Anyone keeping up with Pokemon Sword and Shield is probably well aware with the many controversies that have cropped up prior to its release. One of the biggest controversies surrounding the games was undoubtedly the lack of a National Dex. However, it seems that some savvy fans are already taking initiative on their own to put cut creatures back into the games.

Even though Pokemon Sword and Pokemon Shield released just days ago, hackers and modders are hard at work unpacking the game’s files and code. Already, several interesting developments have been discovered regarding Pokemon not currently in the game’s National Dex. This could suggest future implementation of these Pokemon, either as event Pokemon or something else entirely.

Two impressive displays of hacking have already cropped up online, showcasing Pokemon that are not currently available in Sword and Shield. One hacker who goes by @mattyoukhana_ on Twitter has showcased full working and present models of the box legendary Pokemon, Solgaleo and Lunala, of the previous generation. These models appear to still be fully present in the game’s data, even complete with their signature moves intact. Notably, these signature moves’ appearances look similar but nonetheless updated from their Gen 7 appearances.

However, some hackers are going a step further. Instead of looking at Pokemon that are gone but tucked away behind the scenes, they’ve started work to implement completely cut Pokemon back into the game via hacking.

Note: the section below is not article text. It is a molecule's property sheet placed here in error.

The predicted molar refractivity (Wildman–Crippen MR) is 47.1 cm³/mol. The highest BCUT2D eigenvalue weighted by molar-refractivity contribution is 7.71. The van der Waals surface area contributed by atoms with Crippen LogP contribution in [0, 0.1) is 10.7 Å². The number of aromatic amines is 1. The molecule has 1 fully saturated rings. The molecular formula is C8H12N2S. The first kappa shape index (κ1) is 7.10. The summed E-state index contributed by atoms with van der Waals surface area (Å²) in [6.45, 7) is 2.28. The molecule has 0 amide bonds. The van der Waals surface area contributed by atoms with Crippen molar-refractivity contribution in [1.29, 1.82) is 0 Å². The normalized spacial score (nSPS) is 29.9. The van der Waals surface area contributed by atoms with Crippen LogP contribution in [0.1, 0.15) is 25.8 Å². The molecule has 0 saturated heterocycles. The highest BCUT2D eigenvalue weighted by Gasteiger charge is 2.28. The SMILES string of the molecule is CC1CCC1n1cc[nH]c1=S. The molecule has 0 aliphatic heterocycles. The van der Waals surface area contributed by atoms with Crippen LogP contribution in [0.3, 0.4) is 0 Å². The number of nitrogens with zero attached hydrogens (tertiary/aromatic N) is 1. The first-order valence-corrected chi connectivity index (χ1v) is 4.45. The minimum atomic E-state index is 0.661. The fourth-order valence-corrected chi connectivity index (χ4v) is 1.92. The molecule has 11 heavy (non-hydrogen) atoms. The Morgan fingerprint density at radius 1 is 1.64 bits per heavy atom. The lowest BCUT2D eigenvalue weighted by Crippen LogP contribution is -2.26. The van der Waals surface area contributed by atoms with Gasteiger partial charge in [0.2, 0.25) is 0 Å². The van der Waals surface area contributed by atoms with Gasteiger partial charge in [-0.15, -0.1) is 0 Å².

Modder, hacker, and member of the website, Michael (who goes by @SciresM on Twitter), recently posted a thread on Twitter showcasing his progress with adding cut Pokemon back into the game. In his thread, he showcases a newly implemented Omastar, complete with working idle animations. Though the implemented Omastar lacks proper stats, personalized moves, and is missing some key animations, it is an impressive feat to say the least.

SciresM said he achieved this by importing the unchanged Pokemon Let’s Go model for Omastar into Sword and Shield by inserting a new entry into the game’s model table with Omastar’s normal ID. He then edited a Yamper in his party to have Omastar’s model using a game editor called PKHeX.

SciresM goes on to clarify that the process only took about an hour to get the Omastar seen in his tweets into Sword and Shield. However, he also clarifies that this was mainly to showcase that it is possible to implement new models in this way. “Bringing back old Pokemon seems hard but doable to me,” SciresM wrote in a clarification thread. “Lots more work needed for anything people would want to use.”

Hacking is not a new phenomena for the Pokemon community by any stretch of the imagination. New generations of the games are usually hacked very quickly, as we are already seeing with Sword and Shield. In fact, a few days prior to Sword and Shield's releases, the hashtag "GameFreakLied" began trending on Twitter, and centered around supposedly hacked wire frame models ripped from the game, among other things.

Additionally, The Pokemon Company is also no stranger to taking actions against players who have hacked its games, banning thousands of players' accounts during the Pokemon Sun and Moon generation. So, it's likely some of these larger scale hacking efforts that may arise in the future might be hampered in some way by The Pokemon Company themselves.

While that Omastar is still shy of a fully functioning implementation into Sword and Shield’s data, it is an impressive first step nonetheless. Though Sword and Shield received some impressive review scores, it seems that those unsatisfied fans will continue to try and shape Sword and Shield into the games they want, albeit through unofficial means.

Pokemon Sword and Shield are out now for Nintendo Switch.

Source: VG247